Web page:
Series: Modern Love

The Right Swipe by Alisha Rai

The Right Swipe by Alisha RaiThe Right Swipe by Alisha Rai
Series: Modern Love, #1
Published by Avon on 2nd July 2019
Pages: 400
Buy on Amazon
Goodreads
two-stars

Rhiannon Hunter may have revolutionized romance in the digital world, but in real life she only swipes right on her career—and the occasional hookup. The cynical dating app creator controls her love life with a few key rules:
- Nude pics are by invitation only
- If someone stands you up, block them with extreme prejudice
- Protect your heart

Only there aren't any rules to govern her attraction to her newest match, former pro-football player Samson Lima. The sexy and seemingly sweet hunk woos her one magical night... and disappears.

Rhi thought she'd buried her hurt over Samson ghosting her, until he suddenly surfaces months later, still big, still beautiful—and in league with a business rival. He says he won't fumble their second chance, but she's wary. A temporary physical partnership is one thing, but a merger of hearts? Surely that’s too high a risk…

In a thoroughly contemporary take on 21st century dating, Alisha Rai takes on the lingo that have slowly but surely become entrenched in dating-speak— ghosting, hooking up, dick pics, one-night stands, casual relationships, swiping right—and waves a story around it, along with the cynicism, the bouncing around and the jadedness that come along with the reality of finding the ‘right’ match.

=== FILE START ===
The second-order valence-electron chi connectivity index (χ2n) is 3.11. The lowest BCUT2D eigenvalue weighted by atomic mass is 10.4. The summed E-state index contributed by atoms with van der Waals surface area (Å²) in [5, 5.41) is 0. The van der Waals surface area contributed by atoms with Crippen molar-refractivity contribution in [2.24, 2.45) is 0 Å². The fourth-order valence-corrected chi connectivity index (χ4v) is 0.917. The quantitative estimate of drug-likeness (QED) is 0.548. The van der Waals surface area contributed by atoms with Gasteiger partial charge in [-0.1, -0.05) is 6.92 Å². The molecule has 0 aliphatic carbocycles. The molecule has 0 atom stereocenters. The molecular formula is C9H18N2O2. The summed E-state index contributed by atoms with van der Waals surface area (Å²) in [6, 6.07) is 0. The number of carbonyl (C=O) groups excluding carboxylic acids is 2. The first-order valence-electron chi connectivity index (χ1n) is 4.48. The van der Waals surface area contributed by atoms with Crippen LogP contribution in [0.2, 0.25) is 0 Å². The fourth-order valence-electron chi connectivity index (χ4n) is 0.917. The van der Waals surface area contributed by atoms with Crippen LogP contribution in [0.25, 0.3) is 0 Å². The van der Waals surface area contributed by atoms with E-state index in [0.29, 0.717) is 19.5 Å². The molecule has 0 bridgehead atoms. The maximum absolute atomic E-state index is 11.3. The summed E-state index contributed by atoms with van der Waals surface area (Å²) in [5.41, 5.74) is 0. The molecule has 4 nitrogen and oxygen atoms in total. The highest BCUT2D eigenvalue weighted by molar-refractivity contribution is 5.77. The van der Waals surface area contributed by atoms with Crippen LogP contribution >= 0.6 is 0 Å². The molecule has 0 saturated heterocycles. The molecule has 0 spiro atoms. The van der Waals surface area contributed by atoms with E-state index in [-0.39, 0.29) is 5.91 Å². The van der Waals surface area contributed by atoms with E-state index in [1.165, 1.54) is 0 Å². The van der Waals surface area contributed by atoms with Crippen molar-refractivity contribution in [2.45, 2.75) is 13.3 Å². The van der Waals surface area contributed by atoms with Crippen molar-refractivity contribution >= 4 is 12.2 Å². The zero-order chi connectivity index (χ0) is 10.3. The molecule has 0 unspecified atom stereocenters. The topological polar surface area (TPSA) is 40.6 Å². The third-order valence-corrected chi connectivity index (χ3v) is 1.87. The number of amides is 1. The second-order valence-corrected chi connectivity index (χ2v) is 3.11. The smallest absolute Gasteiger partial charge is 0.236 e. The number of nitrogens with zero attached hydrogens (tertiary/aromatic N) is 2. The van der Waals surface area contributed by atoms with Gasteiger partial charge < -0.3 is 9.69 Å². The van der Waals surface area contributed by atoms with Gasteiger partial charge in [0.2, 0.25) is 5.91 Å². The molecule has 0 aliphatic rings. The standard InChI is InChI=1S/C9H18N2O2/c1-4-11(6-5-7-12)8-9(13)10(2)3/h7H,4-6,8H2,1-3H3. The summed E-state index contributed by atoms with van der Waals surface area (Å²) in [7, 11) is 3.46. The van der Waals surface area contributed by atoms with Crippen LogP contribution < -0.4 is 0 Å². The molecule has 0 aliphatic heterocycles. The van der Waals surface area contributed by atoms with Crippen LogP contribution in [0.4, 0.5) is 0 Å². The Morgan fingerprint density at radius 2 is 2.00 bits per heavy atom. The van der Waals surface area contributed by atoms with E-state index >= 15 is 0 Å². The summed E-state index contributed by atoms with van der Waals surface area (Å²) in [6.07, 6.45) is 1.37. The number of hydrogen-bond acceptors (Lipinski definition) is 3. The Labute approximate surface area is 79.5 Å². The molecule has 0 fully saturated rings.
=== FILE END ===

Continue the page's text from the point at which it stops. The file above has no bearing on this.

From a hookup to a ghosting to a meeting as business rivals, Samson Lima and Rhiannon Hunter meet again when the former has every intention of buying up a rival’s dating company…just as the latter is stepping into said company as a favour for his aunt.

Rhiannon is a strutting, ball-busting shark through and through, a hard entrepreneur with a vendetta who’d made her way to the top and in some ways, a man-eater who takes no prisoners, more ironically so since she’s the founder of a wildly popular dating app for women.

But hell hath no fury like a woman scorned and Rhiannon’s steam-out-the-ears, full-on thoughts showed it, as she rocked out with bluster and claws extended trying to show that Samson’s ghosting didn’t hurt when it did. Still, she came across as petulant, hell bent on being detached, unforgiving and unkind, sometimes emotionally juvenile in her inability to let things go—all of which so that she’ll never have to feel weak and vulnerable anymore. Understandable, though these were qualities that didn’t seem to be at all attractive or redeeming as the story wore on.